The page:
A Suspension of the isolated S. typhi was prepared by inoculating colonies into 10ml peptone water and incubated at 37oC for 24 hours. The suspension was then diluted to 0.5 MacFarland turbidity standards. A sterile swab was dipped into the standardized inoculum and used to inoculate the entire surfaces of already prepared Mueller-Hinton agar (Oxoid Basingstoke, UK). The agar plates were left to stand for 15 minutes to allow the surface moisture to dry.
Antibiotic discs were applied to the surfaces of the inoculated agar plates using a disc dispenser (Oxoid 6-place, 90mm) and incubated for 18 hours at 37oC. The diameter of zones of inhibition for each antibiotic was measured (in millimetres) and compared with values provided by the Clinical and Laboratory Standards Institute 13. Escherichia coli (ATCC 25922) served as a control in testing the sensitivity of S. typhi.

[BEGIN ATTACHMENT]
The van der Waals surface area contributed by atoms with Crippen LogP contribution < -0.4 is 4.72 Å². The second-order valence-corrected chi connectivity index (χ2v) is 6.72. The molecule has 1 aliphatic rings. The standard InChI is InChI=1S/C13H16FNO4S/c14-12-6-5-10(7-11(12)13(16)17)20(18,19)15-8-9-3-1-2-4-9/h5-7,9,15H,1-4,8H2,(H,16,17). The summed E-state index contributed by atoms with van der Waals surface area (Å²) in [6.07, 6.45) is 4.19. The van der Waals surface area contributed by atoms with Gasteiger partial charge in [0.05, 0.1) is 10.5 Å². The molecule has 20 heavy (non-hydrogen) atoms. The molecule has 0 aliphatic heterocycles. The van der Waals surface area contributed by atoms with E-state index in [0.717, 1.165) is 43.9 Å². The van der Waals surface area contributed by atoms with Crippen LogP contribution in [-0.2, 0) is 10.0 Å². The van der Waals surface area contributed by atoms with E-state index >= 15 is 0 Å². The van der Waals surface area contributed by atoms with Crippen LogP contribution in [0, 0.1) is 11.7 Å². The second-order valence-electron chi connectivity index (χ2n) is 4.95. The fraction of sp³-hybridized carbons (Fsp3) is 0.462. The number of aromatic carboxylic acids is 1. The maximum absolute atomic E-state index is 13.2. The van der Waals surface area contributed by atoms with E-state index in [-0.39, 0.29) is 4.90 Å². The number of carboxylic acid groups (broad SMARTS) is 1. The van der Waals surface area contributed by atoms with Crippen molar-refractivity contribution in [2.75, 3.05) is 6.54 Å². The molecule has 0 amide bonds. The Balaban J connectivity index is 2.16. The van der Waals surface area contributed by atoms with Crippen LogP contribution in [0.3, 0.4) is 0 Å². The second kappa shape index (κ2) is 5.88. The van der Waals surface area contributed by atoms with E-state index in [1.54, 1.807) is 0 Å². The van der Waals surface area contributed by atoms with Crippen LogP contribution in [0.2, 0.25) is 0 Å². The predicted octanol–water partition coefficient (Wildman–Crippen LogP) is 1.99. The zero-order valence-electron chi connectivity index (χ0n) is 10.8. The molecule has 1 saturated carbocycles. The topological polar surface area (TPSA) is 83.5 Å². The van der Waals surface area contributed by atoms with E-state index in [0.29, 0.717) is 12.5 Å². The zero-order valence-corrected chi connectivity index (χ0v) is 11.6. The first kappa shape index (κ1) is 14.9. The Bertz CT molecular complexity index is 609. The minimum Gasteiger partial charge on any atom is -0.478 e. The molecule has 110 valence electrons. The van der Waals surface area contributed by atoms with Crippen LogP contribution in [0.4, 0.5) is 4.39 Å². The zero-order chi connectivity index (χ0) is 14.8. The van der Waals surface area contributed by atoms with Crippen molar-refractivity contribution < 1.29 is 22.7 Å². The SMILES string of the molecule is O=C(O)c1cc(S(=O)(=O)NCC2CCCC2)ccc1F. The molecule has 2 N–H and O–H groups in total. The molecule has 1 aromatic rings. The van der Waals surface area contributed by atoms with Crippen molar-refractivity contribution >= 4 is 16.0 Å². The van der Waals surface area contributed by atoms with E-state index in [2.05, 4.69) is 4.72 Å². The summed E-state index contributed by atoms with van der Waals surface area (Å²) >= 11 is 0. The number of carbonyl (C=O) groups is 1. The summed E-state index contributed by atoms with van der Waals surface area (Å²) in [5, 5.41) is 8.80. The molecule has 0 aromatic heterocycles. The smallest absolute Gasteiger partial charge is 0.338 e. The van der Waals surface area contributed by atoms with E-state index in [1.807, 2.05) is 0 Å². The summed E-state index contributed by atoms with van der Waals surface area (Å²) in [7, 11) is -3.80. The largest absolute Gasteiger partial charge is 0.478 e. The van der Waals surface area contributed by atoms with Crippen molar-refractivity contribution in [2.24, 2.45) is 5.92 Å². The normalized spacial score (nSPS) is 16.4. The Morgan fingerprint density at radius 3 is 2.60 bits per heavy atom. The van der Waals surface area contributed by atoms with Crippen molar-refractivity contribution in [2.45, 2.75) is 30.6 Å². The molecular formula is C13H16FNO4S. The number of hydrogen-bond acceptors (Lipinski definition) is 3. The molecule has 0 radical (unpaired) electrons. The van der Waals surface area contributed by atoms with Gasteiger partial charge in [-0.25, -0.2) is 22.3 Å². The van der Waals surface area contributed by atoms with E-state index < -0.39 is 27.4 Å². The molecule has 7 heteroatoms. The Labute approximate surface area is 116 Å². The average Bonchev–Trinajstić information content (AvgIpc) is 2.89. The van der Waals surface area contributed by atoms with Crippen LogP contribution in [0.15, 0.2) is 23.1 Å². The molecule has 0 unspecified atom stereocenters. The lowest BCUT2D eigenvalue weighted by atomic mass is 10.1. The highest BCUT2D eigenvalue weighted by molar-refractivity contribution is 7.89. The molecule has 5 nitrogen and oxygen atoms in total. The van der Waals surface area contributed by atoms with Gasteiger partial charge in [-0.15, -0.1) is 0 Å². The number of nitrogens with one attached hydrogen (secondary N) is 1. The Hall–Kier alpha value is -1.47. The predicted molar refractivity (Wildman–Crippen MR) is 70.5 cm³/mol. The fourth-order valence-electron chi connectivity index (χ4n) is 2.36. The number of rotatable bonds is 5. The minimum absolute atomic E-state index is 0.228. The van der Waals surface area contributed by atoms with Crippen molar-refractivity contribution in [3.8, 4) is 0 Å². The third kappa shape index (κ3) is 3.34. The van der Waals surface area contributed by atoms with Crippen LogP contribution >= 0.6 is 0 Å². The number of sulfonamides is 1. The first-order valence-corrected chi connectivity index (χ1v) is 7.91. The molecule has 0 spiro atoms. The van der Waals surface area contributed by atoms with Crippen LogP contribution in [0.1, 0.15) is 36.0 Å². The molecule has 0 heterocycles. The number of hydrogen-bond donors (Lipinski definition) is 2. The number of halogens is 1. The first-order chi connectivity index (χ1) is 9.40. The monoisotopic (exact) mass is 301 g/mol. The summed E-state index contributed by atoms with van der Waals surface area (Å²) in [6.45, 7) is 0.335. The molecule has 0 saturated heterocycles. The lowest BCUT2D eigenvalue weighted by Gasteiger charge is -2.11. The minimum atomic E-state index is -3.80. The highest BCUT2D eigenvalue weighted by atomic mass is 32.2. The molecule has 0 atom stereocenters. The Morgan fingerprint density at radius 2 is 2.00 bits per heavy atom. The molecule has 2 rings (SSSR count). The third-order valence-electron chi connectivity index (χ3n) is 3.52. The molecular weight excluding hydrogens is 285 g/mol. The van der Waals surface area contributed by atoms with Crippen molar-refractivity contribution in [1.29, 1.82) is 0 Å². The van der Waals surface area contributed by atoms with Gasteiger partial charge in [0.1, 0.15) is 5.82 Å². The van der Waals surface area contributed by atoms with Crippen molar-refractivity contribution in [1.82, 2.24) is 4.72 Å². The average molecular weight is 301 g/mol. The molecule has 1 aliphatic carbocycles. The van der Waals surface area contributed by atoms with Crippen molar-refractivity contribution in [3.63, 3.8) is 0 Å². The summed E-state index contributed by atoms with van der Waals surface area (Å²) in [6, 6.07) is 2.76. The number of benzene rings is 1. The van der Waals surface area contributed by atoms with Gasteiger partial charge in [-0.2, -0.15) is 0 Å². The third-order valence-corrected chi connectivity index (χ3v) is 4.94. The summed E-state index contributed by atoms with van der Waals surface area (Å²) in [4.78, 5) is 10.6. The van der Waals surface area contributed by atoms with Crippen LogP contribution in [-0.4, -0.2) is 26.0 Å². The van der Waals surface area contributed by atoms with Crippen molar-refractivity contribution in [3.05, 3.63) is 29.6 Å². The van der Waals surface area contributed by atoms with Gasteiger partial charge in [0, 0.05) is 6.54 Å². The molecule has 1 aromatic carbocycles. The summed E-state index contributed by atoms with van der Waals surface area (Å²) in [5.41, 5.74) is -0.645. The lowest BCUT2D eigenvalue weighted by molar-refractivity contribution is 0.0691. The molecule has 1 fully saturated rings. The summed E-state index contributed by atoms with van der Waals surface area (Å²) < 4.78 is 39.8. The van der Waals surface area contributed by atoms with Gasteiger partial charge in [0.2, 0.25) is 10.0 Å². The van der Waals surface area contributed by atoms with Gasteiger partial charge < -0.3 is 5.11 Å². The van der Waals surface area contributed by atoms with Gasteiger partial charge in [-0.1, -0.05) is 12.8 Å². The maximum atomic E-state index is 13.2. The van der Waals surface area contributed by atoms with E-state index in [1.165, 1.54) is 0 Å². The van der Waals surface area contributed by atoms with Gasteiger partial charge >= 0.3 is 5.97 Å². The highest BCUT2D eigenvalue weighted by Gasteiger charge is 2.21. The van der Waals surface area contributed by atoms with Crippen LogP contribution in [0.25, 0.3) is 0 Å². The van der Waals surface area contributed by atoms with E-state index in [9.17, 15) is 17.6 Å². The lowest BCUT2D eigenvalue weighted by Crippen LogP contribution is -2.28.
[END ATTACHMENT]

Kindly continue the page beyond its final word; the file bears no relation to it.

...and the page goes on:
Data obtained from this study were statistically analyzed using Microsoft excel 2010 edition.
RESULTS AND DISCUSSION:A total of 128 isolates of S. typhi was obtained from the various (900) samples collected. S. typhi isolates were obtained from 49 (16.3%) of the 300 urine samples and 79 (26.3%) of the 300 stool samples (Table 1). No S. typhi was isolated from the blood samples collected. The presence of S. typhi in urine and stool samples and the absence of the bacterium in blood samples depicted a carrier state among the patients 14. According to Gonzalez-Escobedo et al, 15 carriers may shed S. typhi either through their stool or urine continuously or intermittently and the carrier state is usually the source of contamination. Carriers could therefore serve as reservoirs for the dissemination of S. typhi, causing serious public health problems. The high stool yield of S. typhi observed in this study as illustrated in Table 1 confirms an earlier report by Gonzalez-Escobedo et al 15 that carriers of S. typhi mainly shed the organism through their faeces more than urine.